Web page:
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"Girls Can't Do That!": Busting The Myth Of Gender Limitation For Your Kids

As a Mum, you need to keep a plethora of plates spinning at the same time. You need to be able to attend to your children's’ every need. You need to be able to compartmentalise your brain into “home mode” and “work mode” (not easy when those locations are likely one and the same at present). You need to be able to pursue excellence and show ambition in your career, while also being unimpeachable as a parent. Oh, and you’re expected to look amazing while doing it. It’s enough to give even the bravest of us pause. Yet Mums take it all in their stride. 


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And yet…


Mums (and women in general) are still constantly underestimated. We still need to battle against stereotypes that have been debunked generations ago. Whether we have sons or daughters, we need to lead by example and show them that the limitations society places on gender are complete nonsense. You can disprove gender stereotypes by rounding out your skills and becoming the kind of autodidact that most parents find themselves needing to be anyway. For example... 


Fixing things around the house


Many Mums enjoy making their living space their own, making design changes and keeping things cosy, clean, fresh and inviting for the whole family. But every now and then, something goes awry in the home. And while there are some household repairs that we should absolutely not attempt ourselves (electrics, plumbing and anything to do with your roof are best left to a professional), little things like changing tap washers when they get leaky, fixing fallen shelves and the like are all just as doable for Mums as they are for Dads. But of course, if you still can't manage the repairs you have to do, then it's fine to ask for help and you can find help at local-plumber.london, a useful online resource.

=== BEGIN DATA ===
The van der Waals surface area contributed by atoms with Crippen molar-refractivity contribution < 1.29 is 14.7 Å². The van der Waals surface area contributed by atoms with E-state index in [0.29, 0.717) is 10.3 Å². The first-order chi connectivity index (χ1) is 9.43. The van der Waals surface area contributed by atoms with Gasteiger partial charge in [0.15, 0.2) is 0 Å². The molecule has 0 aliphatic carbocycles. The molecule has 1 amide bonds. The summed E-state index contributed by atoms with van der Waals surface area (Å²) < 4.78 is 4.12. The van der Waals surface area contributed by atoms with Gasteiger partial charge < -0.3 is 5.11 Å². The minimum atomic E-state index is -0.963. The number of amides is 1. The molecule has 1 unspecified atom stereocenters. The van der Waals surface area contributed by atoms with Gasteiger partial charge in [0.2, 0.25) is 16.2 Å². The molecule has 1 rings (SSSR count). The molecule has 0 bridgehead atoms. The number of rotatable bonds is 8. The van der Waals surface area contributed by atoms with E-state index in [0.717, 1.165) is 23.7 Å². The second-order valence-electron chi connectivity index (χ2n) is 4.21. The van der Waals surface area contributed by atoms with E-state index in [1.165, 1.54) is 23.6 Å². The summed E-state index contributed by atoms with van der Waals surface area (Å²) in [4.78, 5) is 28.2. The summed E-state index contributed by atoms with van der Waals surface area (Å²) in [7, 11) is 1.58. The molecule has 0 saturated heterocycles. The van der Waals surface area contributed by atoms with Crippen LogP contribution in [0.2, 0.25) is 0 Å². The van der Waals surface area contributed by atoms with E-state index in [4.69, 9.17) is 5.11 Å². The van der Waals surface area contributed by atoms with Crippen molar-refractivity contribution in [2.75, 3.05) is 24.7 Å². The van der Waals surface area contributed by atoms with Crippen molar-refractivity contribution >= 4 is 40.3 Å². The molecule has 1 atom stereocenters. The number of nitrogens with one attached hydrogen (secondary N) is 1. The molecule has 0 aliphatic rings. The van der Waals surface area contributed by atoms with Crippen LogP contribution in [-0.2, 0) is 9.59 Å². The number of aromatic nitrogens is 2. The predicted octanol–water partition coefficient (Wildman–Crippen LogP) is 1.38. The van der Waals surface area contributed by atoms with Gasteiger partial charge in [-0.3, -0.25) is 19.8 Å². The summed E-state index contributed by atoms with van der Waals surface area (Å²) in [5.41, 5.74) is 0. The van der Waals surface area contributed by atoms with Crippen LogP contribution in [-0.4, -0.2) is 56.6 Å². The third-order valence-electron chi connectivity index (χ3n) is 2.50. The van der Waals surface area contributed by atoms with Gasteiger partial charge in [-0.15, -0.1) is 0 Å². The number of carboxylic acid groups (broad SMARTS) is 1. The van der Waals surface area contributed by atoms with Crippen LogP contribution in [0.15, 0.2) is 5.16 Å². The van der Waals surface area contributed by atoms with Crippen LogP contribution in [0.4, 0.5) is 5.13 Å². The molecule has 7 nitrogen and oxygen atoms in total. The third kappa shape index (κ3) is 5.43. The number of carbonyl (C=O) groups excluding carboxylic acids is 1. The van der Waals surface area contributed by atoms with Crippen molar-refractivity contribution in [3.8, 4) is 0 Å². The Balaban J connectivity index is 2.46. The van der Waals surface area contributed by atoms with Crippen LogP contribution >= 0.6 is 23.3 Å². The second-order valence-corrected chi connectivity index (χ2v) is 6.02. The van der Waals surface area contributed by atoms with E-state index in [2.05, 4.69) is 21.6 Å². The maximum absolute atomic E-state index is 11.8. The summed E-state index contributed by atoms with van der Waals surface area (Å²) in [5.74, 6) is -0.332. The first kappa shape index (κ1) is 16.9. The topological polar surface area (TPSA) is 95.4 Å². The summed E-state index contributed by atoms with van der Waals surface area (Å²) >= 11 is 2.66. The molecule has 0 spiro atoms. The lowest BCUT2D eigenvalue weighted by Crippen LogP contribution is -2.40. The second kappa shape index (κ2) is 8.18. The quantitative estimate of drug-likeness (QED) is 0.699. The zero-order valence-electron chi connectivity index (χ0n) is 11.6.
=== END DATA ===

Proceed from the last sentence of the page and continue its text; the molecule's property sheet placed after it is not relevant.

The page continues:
Getting to grips with the car’s workings


The stereotypes about women drivers are bad enough. But the idea that women have an inherently lesser understanding of how their vehicles work than their male counterparts is inaccurate and a little offensive. As kids get older, they may take more of an active interest in how the car’s internal workings. They may ask what lights on the dashboard mean, or how the car does what it does. It’s much nicer to be able to answer their questions with confidence than to say “Ummm, ask your father”.  


Finding the time for family and career


For generations, women have been conditioned to believe that they have to make a choice. To excel as a parent or to excel in their career. You need to show your kids that they needn’t be defined by other people’s expectations. That they can achieve success on their own terms. That they can, like you, excel in their jobs and their parental responsibilities, even when it seems like there aren’t enough hours in the day to do one, let alone both. 


Our kids could be at the vanguard of a new generation, that looks at gender stereotypes as the silly (but infuriating) anachronism that they are. They can grow up believing in gender parity and equal opportunities for all. And that’s something really worth getting excited about!



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